In the summer of 2019, New York Police Department (NYPD) Commissioner James ONeill fired the officer who killed Eric Garnerwho died while being crushed by police attempting to arrest him, while he repeated, I cant breathe. In response to the officers termination, police threatened a slowdown in protest, as they did five years earlier, after Garners death, when protesters took to the streets. Arrests and summons dropped, and so, too, did reports of major crimes. Less policing made the city no less safe. Without meaning to, police provided a case study for police reform advocates.
The coronavirus pandemic has also led to such a drop in policing and in crimesone reason why the Policing & Social Justice Project has called for the city to cut the current $5.6 billion NYPD budget by $1 billion over four years. Police overtime accounted for $728 million in 2019, wrote the projects coordinator, Alex Vitale, in the New York Daily News, while New York City spends more on policing than it does on the Departments of Health, Homeless Services, Housing Preservation and Development, and Youth and Community Development combined. The pandemic only helps make the case that money spent on police work that does not keep the city safe is far better spent on protecting New Yorkers by improving health care and housing.
Its not an unprecedented restructuring of city priorities: For the last few years, activists in Austin, Texas, including groups like the Austin Justice Coalition (AJC), have pressed the city to cut police budgets and reduce the number of police. They pushed for the city council to vote down the police associations contract, launching their campaign during the budget session, wrote Sukyi McMahon and Chas Moore of AJC, so that our demands would interrupt the flow of money into the department. The contract the council later passed priced out at $44 million, half of the [police] associations $82.5 million bid. They continue to push the city council, advocating that it assign emergency medical services to respond to mental health calls instead of the police and reallocate $1.75 million from the police budget to emergency serviceswhich would also cut 30 police officers.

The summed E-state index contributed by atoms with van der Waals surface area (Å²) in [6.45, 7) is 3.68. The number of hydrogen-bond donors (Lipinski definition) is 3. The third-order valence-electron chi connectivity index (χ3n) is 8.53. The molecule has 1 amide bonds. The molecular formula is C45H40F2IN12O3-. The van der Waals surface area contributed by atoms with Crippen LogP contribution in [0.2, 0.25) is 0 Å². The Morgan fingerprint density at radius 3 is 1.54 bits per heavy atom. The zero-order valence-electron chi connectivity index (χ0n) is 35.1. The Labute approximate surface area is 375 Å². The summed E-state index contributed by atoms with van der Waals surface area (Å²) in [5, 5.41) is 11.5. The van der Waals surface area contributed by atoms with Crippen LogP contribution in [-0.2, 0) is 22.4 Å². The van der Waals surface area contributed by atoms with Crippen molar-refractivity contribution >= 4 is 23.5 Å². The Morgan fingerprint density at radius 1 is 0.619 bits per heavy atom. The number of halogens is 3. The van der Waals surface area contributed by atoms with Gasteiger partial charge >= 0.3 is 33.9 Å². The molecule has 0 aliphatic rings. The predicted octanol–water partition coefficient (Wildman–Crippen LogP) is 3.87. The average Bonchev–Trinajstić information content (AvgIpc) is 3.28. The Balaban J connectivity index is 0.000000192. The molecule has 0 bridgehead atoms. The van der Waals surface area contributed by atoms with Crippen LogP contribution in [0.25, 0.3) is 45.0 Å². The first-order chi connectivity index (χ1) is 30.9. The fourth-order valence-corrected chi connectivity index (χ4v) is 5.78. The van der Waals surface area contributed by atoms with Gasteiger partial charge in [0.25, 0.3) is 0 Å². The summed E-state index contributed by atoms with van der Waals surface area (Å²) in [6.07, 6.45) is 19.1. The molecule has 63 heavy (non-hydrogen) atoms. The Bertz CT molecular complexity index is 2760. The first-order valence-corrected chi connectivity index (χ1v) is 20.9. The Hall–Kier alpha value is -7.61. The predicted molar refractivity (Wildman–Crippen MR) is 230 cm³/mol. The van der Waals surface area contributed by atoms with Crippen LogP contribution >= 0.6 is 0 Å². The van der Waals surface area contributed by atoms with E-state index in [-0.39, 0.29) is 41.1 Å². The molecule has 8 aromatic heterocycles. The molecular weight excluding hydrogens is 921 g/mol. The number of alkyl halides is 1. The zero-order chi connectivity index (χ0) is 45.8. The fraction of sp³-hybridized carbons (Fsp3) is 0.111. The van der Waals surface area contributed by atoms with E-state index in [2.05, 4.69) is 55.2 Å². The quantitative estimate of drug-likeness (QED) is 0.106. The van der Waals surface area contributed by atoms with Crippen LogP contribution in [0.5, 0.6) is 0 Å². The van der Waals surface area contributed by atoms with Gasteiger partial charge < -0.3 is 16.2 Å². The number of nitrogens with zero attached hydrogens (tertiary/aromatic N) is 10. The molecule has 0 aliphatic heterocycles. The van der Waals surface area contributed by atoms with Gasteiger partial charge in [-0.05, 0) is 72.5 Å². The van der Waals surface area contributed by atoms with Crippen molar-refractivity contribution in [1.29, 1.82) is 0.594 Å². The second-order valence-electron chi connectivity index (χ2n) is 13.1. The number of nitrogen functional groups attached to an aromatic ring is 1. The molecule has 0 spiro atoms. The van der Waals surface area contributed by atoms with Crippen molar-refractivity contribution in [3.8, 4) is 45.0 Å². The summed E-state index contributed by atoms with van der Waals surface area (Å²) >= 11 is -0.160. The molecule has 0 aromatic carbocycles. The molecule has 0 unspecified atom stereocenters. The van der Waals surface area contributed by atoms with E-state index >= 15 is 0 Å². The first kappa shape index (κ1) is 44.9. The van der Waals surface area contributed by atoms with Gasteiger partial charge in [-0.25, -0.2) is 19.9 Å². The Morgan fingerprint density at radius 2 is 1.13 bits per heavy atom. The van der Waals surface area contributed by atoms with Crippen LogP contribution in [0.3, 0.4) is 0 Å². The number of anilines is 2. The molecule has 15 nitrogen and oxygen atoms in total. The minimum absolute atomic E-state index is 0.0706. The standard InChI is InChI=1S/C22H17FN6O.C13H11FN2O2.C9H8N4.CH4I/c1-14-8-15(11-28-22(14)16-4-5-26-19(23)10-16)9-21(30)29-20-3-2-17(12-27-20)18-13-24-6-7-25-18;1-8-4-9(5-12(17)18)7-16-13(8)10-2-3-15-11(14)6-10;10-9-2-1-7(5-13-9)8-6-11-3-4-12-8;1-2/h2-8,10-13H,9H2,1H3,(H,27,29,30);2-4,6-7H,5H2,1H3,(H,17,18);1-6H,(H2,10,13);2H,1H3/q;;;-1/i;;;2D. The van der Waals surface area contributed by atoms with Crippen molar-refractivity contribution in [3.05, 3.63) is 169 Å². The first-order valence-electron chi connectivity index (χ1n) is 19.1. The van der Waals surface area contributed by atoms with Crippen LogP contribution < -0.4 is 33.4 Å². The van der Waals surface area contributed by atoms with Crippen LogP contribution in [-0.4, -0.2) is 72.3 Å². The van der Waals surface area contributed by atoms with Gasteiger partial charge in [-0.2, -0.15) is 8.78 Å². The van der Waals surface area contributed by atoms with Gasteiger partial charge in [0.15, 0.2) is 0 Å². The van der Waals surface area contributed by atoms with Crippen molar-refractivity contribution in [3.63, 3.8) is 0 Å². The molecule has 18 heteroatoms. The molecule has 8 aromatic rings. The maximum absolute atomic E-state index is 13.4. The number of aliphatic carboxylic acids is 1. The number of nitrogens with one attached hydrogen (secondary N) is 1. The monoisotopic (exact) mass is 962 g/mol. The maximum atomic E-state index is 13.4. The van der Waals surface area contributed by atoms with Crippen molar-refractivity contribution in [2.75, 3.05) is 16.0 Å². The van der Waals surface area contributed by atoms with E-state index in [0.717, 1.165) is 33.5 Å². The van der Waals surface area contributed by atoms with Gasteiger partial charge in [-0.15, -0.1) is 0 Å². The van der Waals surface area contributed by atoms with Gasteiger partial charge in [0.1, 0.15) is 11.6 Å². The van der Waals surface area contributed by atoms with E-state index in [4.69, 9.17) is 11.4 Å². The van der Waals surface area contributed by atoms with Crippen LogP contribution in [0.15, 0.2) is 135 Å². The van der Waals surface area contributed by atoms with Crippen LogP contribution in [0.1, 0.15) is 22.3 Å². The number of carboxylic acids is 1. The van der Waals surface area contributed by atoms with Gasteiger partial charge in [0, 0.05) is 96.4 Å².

In Durham, North Carolina, activists successfully campaigned through the city budget process and won zero police expansion, as the coalition Durham Beyond Policing described it. We crafted a strong proposal for why we need Durham to invest in life-affirming services, not an unjustified expansion of the police force, its spokeswoman Manju Rajendran told Indy Week. The groups proposal begins by asking, What does public safety look like? This is the shift needed in debates over police killings. In delegating safety to cops, what communities really want and need gets left out. Durham Mayor Pro Tempore Jillian Johnson has echoed their points, writing of the decision not to fund new police officers, The safest communities dont have the most cops; they have the most resources.